The longtime Washington public interest group is shutting its doors on May 1, citing a “difficult funding environment.”
The board of directors of the Media Access Project (MAP) announced today that MAP will suspend operations, effective May 1. The board said it reached its decision “after evaluating the difficult funding environment facing MAP and other progressive public interest groups.”
The announcement also follows the recently announced departure of Andy Schwartzman, the group’s president and the face of the organization for 30 years.
In today’s announcement, MAP “expressed its deep appreciation and gratitude to all current and former foundation and Forum funders, individual donors, and staff for their support and dedication to the cause of MAP.”
Founded in 1973, MAP has been a major public interest law firm representing clients seeking to promote the free flow of information and a diversity of voices in the electronic mass and emerging media.
Over the years, MAP won cases protecting diversity of ownership in the media. It initiated and led complex proceedings that created additional outlets such as a low-power FM radio service to allow new voices to be heard. It also played a key role in fights to ensure an open Internet, to afford access to new sources of information and content and to provide opportunities for independent media to emerge and thrive.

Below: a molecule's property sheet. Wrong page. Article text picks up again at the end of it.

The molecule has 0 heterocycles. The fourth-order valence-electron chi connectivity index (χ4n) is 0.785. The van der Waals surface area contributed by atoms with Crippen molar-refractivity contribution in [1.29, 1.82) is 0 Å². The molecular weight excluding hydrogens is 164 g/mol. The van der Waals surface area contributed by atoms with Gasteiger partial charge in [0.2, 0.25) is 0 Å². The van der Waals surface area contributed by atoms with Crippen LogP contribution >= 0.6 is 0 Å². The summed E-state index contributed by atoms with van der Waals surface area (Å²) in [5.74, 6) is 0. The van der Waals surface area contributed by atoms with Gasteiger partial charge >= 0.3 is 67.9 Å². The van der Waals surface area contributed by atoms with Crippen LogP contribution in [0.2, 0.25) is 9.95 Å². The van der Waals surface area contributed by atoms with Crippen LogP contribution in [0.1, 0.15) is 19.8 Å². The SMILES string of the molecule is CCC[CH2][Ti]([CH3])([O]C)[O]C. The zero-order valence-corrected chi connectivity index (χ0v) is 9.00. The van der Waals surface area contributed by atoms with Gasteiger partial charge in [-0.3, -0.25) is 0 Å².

MAP achieved victories and accomplishments in proceedings that affect almost every aspect of the FCC’s activities and was also actively involved in related proceedings in the courts and other departments of government, including the executive branch, Congress and independent agencies such as the Federal Trade Commission.
In early May, MAP will host a gathering of all the communities it has touched to celebrate MAP’s accomplishments and to help retire its small debt.